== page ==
Frost includes full, scholarly, lucid notes on the text he is publishing. He enables us to contemplate the discomfort Thomas Cranmer must have felt in dealing with the fact that S Thomas the Apostle Touched God (bus e dochya). And we "touch God" also (indella ny a ra touchia Christ i'n sacrament, rag Christ ew the vos touchis, rag e vos eff keveris dew ha deane).
(By the way: Frost includes a glossary, with information about such matters as lenition, covering every Cornish term in the text. Even words borrowed into Cornish from English, like touchia.)
Cranmer, so I find myself conjecturing, never really internalised the Council of Ephesus. The Theotokos dogma intended to teach the hypostatic union in Christ of Full Godhead and Full Manhood (dew ha deane in the Cornish above). What Mary bore in her womb, and suckled, was God. Mary bore God and the elite crucified God and the Apostle put his hand into the Side of God. Even the oaths of medieval Catholics ... God's Body ... God's Wounds [Zounds] ... expressed the Divinity of the Man from Nazareth in a way that many modern Christians are embarrassed to handle and, in my view, Cranmer also did not really understand. In his 1549 Prayer Book, his adaptation of the Communicantes ,"Mary, mother of thy sonne Jesu Christe our lorde and god" is his closest, cautious, approach to the term so natural to those who used the Roman and Byzantine liturgies, Theotokos/Dei Genetrix.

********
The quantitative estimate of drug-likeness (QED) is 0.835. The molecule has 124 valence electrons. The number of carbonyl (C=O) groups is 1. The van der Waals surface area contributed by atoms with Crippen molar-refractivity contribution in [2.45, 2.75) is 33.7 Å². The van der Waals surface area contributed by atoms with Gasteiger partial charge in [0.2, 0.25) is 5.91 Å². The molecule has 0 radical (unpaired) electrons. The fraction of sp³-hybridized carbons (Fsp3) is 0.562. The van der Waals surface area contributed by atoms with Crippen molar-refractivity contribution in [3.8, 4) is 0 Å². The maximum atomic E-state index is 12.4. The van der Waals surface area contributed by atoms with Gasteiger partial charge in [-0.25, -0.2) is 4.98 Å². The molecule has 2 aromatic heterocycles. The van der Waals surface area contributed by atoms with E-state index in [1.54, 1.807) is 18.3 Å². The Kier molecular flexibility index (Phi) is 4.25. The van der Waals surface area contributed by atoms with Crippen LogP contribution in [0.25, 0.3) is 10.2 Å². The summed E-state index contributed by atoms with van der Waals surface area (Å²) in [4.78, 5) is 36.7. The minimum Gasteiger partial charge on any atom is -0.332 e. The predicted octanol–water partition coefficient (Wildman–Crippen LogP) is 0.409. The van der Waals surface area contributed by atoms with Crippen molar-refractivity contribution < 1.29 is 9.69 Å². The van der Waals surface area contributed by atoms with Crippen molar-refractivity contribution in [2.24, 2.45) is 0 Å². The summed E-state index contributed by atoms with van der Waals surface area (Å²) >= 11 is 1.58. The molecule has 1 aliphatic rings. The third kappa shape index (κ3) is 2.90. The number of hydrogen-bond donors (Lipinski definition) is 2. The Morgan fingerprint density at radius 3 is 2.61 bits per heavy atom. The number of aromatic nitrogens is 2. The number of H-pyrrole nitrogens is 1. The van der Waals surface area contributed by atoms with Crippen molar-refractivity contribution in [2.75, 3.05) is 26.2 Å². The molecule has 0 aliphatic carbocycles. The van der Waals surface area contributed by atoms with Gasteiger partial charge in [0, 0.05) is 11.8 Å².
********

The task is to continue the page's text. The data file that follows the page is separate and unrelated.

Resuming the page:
But Catholics and Protestants, during the Reformation years, were concerned rather more with Soteriology and Sacramental theology; rather less with the implications of the Incarnation.
In one of his purple passages, Dix imagined Cranmer's thoughts "as he hurried of his own accord out of S. Mary's along the Turl to where the stake stood in the Broad outside Balliol ... Would English christians always be rent henceforward?--(Here was the stake at last)--This was what it all came to in the end--the bread had nothing to do with the Body--That is what he was dying for--"
Three centuries after Cranmer's execution, a few hundred yards South of S Mary's, in the Cathedral Church of Christ in Oxford, Dr Pusey preached before the University, deploying an array of 'realistic' Patristic quotations on the Eucharist very similar to that which Cranmer's accusers had used.
For this, Pusey was found guilty and suspended for two years from preaching before the University.